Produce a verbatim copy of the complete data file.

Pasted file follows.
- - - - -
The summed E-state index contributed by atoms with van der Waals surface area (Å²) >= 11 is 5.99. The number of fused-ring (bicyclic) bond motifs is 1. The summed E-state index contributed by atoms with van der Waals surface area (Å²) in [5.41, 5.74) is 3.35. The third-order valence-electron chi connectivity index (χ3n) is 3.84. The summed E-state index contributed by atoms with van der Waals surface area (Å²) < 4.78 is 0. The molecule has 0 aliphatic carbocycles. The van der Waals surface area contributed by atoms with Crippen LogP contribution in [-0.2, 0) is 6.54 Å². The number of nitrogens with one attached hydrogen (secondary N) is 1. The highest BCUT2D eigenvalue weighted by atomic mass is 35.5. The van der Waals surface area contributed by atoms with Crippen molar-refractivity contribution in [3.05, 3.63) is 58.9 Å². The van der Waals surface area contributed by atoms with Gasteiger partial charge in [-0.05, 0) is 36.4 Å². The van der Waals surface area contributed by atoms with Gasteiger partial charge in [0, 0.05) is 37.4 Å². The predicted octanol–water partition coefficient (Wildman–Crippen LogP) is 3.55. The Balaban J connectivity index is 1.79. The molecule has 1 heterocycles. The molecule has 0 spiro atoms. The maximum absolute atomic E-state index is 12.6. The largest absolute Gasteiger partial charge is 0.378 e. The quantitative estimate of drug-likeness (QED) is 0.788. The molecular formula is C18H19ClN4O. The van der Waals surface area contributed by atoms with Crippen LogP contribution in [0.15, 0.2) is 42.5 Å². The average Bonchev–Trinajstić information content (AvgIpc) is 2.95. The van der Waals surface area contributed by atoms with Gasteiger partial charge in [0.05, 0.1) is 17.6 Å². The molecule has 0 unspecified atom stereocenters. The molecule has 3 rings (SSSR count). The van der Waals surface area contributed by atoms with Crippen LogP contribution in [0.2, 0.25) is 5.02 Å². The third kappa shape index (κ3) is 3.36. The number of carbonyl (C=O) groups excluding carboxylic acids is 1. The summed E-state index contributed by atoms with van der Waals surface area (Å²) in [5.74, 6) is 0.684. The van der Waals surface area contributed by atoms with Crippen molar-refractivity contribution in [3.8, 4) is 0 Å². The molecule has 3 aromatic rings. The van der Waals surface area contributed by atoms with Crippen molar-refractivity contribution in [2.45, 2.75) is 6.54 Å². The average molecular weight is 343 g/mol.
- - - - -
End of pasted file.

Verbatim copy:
The summed E-state index contributed by atoms with van der Waals surface area (Å²) >= 11 is 5.99. The number of fused-ring (bicyclic) bond motifs is 1. The summed E-state index contributed by atoms with van der Waals surface area (Å²) in [5.41, 5.74) is 3.35. The third-order valence-electron chi connectivity index (χ3n) is 3.84. The summed E-state index contributed by atoms with van der Waals surface area (Å²) < 4.78 is 0. The molecule has 0 aliphatic carbocycles. The van der Waals surface area contributed by atoms with Crippen LogP contribution in [-0.2, 0) is 6.54 Å². The number of nitrogens with one attached hydrogen (secondary N) is 1. The highest BCUT2D eigenvalue weighted by atomic mass is 35.5. The van der Waals surface area contributed by atoms with Crippen molar-refractivity contribution in [3.05, 3.63) is 58.9 Å². The van der Waals surface area contributed by atoms with Gasteiger partial charge in [-0.05, 0) is 36.4 Å². The van der Waals surface area contributed by atoms with Gasteiger partial charge in [0, 0.05) is 37.4 Å². The predicted octanol–water partition coefficient (Wildman–Crippen LogP) is 3.55. The Balaban J connectivity index is 1.79. The molecule has 1 heterocycles. The molecule has 0 spiro atoms. The maximum absolute atomic E-state index is 12.6. The largest absolute Gasteiger partial charge is 0.378 e. The quantitative estimate of drug-likeness (QED) is 0.788. The molecular formula is C18H19ClN4O. The van der Waals surface area contributed by atoms with Crippen LogP contribution in [0.15, 0.2) is 42.5 Å². The average Bonchev–Trinajstić information content (AvgIpc) is 2.95. The van der Waals surface area contributed by atoms with Gasteiger partial charge in [0.05, 0.1) is 17.6 Å². The molecule has 0 unspecified atom stereocenters. The molecule has 3 rings (SSSR count). The van der Waals surface area contributed by atoms with Crippen LogP contribution in [0.2, 0.25) is 5.02 Å². The third kappa shape index (κ3) is 3.36. The number of carbonyl (C=O) groups excluding carboxylic acids is 1. The summed E-state index contributed by atoms with van der Waals surface area (Å²) in [5.74, 6) is 0.684. The van der Waals surface area contributed by atoms with Crippen molar-refractivity contribution in [3.8, 4) is 0 Å². The molecule has 3 aromatic rings. The van der Waals surface area contributed by atoms with Crippen molar-refractivity contribution in [2.45, 2.75) is 6.54 Å². The average molecular weight is 343 g/mol.